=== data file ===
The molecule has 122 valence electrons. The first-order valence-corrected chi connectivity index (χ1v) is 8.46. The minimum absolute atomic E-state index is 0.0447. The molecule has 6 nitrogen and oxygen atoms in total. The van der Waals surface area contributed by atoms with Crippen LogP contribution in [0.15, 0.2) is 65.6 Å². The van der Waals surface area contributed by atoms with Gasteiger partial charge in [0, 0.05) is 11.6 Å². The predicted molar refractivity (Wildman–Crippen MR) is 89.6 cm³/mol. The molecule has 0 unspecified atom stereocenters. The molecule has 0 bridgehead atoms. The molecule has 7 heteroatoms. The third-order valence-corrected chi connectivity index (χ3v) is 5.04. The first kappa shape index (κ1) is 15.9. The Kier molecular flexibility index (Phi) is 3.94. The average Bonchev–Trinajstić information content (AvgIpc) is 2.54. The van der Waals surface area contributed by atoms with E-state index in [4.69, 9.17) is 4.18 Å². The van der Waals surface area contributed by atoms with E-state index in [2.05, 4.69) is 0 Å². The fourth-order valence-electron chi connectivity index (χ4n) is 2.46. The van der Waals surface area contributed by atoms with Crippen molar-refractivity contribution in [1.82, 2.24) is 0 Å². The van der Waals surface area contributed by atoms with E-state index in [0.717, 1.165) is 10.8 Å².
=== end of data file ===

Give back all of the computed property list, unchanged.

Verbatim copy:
The molecule has 122 valence electrons. The first-order valence-corrected chi connectivity index (χ1v) is 8.46. The minimum absolute atomic E-state index is 0.0447. The molecule has 6 nitrogen and oxygen atoms in total. The van der Waals surface area contributed by atoms with Crippen LogP contribution in [0.15, 0.2) is 65.6 Å². The van der Waals surface area contributed by atoms with Gasteiger partial charge in [0, 0.05) is 11.6 Å². The predicted molar refractivity (Wildman–Crippen MR) is 89.6 cm³/mol. The molecule has 0 unspecified atom stereocenters. The molecule has 0 bridgehead atoms. The molecule has 7 heteroatoms. The third-order valence-corrected chi connectivity index (χ3v) is 5.04. The first kappa shape index (κ1) is 15.9. The Kier molecular flexibility index (Phi) is 3.94. The average Bonchev–Trinajstić information content (AvgIpc) is 2.54. The van der Waals surface area contributed by atoms with E-state index in [4.69, 9.17) is 4.18 Å². The van der Waals surface area contributed by atoms with E-state index in [2.05, 4.69) is 0 Å². The fourth-order valence-electron chi connectivity index (χ4n) is 2.46. The van der Waals surface area contributed by atoms with Crippen molar-refractivity contribution in [1.82, 2.24) is 0 Å². The van der Waals surface area contributed by atoms with E-state index in [0.717, 1.165) is 10.8 Å².